A VPN creates a secure and encrypted connection between you and another server. All your traffic can then be sent through this connection to make it appear as if it was sent from the VPN server rather than from you. This can be useful for getting past blocks/censorship on your local network, or for hiding your true location - but only if the VPN connection can actually get out of your network's blocks in the first place.
You may think your network doesn't block anything and isn't censored - and you may be right - but many networks throttle (slow down) certain connections like video streaming, especially at peak times - so using a VPN can really help hide these connections so they can't be identified and slowed down.
Other VPN providers will tell you that's the end of the story but in truth there are 4 key things that are vital for a VPN
Security so your data is protected.
Anonymity so you can't be targeted in any way.
Camouflage to hide that you're using a VPN - so you can't be penalised for using one eg. throttling/slowing down your VPN connection
Bypassing Censorship and junk/ads injected into your stream so you can't be influenced without your knowledge or prevented from accessing content.
Some providers can do a few of these things, while others can't even achieve one.
Many VPNs only use 128-bit encryption, which while secure a few years ago, isn't up to the challenge of todays computing power, especially that available to governments. Even for the few VPNs that do use high strength encryption (usually 256-bit AES encryption which is very secure if implemented correctly), this alone isn't always enough to secure your data.
Attackers can send random data or replay captured data to gain information about the encryption keys if the encryption is not implemented correctly. This can lead to attackers being able to decrypt your data.
Most VPNs rotate keys which make attacks harder but not impossible, while others validate the data using AEAD ciphers - these ciphers ensure confidentiality and authenticity, but also give away the fact that you are sending encrypted data and using a VPN.
While it's true a VPN hides your IP address and location, other VPN providers ask for your details to create an account. With the huge number of software companies having their users credentials leaked or hacked this can be quite worrying. A hacker may decide to blackmail you about your browsing history if they manage to hack your VPN provider for example.
Larva is different. Our network offers the highest security - a statement i'm sure you've heard before - but you don't need to trust us - Larva is unique in that we do not ask for or require any information about you - not an email address, phone number, not a thing! Don't worry about a hacker knowing who you are, we don't even know who you are!
Your identity, browsing and the fact that you even use Larva at all is totally secret from everyone watching your connections, and even us!
Bypassing blocks is only useful if no one knows you're doing it. To use an analogy there's little point smashing through a military checkpoint by force and without camouflage - you might get through but they know who you are, the fact that you're through and will likely change the way the checkpoint works or worse chase you!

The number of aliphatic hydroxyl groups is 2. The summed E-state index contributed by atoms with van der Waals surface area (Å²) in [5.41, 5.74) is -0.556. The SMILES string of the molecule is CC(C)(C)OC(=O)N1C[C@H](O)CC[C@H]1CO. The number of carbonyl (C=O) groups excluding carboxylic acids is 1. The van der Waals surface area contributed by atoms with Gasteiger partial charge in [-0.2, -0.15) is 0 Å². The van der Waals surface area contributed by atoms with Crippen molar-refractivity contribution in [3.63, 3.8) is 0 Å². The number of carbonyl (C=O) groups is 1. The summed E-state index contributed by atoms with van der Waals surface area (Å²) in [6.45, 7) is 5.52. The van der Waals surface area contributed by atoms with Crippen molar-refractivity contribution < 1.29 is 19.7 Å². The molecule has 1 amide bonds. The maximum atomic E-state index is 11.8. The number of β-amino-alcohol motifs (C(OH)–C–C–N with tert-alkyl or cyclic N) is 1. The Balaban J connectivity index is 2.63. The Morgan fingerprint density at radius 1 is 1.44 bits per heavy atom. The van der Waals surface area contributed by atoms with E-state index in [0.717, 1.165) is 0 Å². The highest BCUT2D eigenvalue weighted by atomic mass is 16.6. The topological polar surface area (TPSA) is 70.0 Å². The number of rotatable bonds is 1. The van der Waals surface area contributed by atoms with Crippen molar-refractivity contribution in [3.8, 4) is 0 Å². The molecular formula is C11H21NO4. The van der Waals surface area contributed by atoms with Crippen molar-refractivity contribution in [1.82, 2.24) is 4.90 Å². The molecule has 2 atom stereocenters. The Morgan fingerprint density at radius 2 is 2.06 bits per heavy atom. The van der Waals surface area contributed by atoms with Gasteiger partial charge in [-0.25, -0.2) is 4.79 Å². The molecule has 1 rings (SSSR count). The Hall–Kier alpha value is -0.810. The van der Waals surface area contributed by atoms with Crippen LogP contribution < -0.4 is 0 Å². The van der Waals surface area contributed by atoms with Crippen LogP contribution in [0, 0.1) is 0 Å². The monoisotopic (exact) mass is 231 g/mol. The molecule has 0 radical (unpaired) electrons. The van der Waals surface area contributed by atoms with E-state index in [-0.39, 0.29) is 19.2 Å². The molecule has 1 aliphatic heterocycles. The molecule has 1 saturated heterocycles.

Hiding you're using a VPN and getting past censorship and blocks are therefore part of the same problem. Even if your network is not censored your provider can slow down your VPN connection fairly easily if they identify it. Profiling what you browse and selling you products based on this profile is big business, and providers won't want you jeopardising that by using a VPN.
Most VPN's use a standard protocol, think of it like using a locked suitcase to transport valuables. Sure no-one knows what's inside but anyone can see you're transporting something you don't want anyone to know about. Hiding your data with a VPN is easy - any VPN provider can do it, but hiding the fact you're hiding your data - hiding you're using a VPN is much harder - until Larva...
Larva encrypts your data streams using industry standard encryption - that's the easy part. Where Larva is exceptional is that it masks your connections and makes them appear as normal traffic. From the outside your communication appears like you're just browsing a site, while the real data and sites you visit are encrypted inside this traffic.
Larva also NEVER sends any traffic to any site or domain, until it's encrypted and masked. That sounds obvious but you would be surprised how many VPN's start up and download a configuration, help page, updates or a server list from their company website before you even connect! Anyone watching has a fairly good idea you're using a VPN and even which one you're using by the glaringly obvious connection to their company website.
Worse, when you connect, these other providers need to send some unencrypted data to their servers to identify which user you are before they can decide if you're allowed to connect or not. While this doesn't compromise your password, it makes it obvious you're using a VPN.
Larva does not suffer from any of these problems - every single byte of data ever sent is encrypted - no exceptions, ever.
Larva also works across proxies, authenticated proxies, firewalls and most other restricted networks transparently - something other VPN's struggle to do, partly because they are easily identified and blocked.
Larva uses clean un-logged DNS servers that respond exceptionally fast and always with the correct, un modified and uncensored data. You also have the option of using DNS servers which block Ads, Adult content, Malware, or simply specify your own custom DNS server.